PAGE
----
Initially, our solution to detecting a litter box full of feces involved utilizing motor feedback. However, this approach posed two main challenges. Firstly, providing significant resistance to the motor during feedback required a considerable amount of force, but practical tests showed that feces might not always offer enough resistance. This could result in feces being scraped out of the litter box. Secondly, motors equipped with feedback mechanisms are costly and could potentially hinder product affordability. With the pandemic already causing transportation costs to double, we were operating under substantial cost constraints.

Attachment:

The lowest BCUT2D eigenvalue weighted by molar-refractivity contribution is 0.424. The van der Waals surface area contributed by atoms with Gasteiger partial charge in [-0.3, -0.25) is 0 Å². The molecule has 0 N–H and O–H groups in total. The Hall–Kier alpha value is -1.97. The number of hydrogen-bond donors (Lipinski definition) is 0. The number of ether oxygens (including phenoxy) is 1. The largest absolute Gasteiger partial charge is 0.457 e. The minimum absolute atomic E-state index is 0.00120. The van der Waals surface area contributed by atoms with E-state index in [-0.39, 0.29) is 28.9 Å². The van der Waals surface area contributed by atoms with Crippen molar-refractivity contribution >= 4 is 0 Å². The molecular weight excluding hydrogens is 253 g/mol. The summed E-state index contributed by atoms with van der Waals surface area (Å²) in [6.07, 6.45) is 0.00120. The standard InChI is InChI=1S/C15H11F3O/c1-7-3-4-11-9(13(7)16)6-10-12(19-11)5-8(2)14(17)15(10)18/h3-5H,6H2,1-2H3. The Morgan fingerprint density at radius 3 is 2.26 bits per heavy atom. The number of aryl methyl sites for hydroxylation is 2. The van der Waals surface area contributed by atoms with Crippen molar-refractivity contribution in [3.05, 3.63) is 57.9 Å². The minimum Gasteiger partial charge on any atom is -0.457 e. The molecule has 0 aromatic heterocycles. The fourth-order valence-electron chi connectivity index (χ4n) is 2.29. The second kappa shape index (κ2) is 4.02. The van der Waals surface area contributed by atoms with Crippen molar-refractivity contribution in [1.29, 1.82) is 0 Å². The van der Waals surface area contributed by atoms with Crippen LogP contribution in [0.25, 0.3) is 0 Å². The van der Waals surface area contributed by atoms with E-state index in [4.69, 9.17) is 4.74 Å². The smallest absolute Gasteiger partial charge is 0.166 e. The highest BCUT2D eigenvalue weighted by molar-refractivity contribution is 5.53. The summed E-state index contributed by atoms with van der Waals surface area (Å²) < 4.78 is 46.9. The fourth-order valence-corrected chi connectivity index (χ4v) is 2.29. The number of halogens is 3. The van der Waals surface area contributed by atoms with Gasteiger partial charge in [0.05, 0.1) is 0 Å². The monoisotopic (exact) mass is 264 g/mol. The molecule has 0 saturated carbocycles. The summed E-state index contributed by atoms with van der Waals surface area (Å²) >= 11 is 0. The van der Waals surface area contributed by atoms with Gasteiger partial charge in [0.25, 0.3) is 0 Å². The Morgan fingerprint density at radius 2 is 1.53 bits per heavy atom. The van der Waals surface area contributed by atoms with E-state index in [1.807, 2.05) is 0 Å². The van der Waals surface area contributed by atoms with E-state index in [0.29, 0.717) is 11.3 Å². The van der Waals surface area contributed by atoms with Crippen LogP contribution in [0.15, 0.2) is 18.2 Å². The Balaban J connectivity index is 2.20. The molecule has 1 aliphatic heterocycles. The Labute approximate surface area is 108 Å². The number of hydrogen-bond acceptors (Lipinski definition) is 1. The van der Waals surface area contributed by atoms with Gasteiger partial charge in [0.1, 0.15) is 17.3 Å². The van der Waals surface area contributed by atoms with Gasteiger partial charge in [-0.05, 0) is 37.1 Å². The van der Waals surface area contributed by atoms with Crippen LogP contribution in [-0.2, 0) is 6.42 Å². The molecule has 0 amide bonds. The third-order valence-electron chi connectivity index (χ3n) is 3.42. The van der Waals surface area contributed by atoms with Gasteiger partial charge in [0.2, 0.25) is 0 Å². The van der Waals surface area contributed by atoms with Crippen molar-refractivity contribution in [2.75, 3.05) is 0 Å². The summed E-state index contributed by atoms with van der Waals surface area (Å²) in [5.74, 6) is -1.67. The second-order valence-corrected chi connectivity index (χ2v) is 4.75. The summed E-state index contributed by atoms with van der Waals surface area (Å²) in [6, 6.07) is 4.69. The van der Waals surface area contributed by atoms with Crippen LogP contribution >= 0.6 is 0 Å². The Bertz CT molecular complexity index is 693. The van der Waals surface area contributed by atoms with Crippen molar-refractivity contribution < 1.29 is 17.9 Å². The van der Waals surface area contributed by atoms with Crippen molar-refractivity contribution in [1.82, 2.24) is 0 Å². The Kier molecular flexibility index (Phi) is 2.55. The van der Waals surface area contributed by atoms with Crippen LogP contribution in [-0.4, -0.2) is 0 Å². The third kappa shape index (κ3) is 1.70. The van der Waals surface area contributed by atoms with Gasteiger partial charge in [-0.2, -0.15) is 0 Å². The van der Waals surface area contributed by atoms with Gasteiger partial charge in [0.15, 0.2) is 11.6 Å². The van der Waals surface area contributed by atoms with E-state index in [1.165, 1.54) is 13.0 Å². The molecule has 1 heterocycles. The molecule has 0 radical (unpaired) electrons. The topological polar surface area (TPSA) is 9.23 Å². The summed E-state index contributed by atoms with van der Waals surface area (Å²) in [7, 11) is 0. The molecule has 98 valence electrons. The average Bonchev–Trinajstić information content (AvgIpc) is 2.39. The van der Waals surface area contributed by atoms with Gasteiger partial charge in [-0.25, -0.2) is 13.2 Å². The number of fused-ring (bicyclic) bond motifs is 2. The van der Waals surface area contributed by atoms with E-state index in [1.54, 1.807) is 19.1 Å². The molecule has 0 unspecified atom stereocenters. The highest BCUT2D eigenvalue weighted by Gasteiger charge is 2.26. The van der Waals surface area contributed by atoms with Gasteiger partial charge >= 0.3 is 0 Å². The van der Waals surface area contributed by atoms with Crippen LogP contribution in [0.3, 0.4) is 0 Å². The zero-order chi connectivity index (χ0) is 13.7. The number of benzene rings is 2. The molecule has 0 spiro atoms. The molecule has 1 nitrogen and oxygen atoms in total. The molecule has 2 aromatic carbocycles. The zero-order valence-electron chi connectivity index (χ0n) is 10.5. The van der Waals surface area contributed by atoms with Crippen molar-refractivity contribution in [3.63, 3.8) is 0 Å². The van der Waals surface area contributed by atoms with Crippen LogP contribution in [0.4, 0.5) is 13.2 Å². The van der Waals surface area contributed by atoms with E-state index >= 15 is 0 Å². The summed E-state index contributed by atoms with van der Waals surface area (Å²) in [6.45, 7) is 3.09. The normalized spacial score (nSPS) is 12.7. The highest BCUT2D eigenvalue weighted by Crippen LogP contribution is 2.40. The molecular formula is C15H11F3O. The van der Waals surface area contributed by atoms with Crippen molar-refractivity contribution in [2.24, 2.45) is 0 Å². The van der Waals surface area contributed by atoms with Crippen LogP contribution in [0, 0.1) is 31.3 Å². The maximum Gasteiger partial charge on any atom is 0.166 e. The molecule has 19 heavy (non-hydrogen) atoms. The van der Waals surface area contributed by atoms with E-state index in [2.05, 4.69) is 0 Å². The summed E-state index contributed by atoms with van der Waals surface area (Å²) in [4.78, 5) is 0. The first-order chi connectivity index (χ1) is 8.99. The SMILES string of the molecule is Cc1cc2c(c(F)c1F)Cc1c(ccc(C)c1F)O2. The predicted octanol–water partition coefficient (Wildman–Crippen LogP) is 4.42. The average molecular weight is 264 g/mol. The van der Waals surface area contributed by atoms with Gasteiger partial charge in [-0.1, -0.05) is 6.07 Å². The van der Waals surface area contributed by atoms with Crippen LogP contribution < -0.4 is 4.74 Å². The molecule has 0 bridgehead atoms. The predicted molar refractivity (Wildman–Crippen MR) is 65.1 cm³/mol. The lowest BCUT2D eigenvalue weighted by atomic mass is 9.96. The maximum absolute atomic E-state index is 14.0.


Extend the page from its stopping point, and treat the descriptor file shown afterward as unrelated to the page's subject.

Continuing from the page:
Subsequently, we experimented with methods like infrared beam interruption and physical trigger switches. However, these attempts were either infeasible for production or led to subpar user experiences during actual use, prompting us to abandon them.
Following the successful implementation of the cat detection sensor, we began exploring the use of Time-of-Flight (TOF) sensors for the full box detection. The results were very promising. However, we made repeated adjustments to the specific installation location, leading to the presence of empty column slots beside the full box sensor on the base of the AIMICAT device that users receive. This is a trace of our previous positioning adjustments.
At that time, this marked significant progress and fulfilled the purpose of detecting a full litter box. However, based on feedback from numerous users, we have upgraded the full box detection aspect in the current Aimicat Pro model, employing an infrared beam interruption approach with enhanced stability.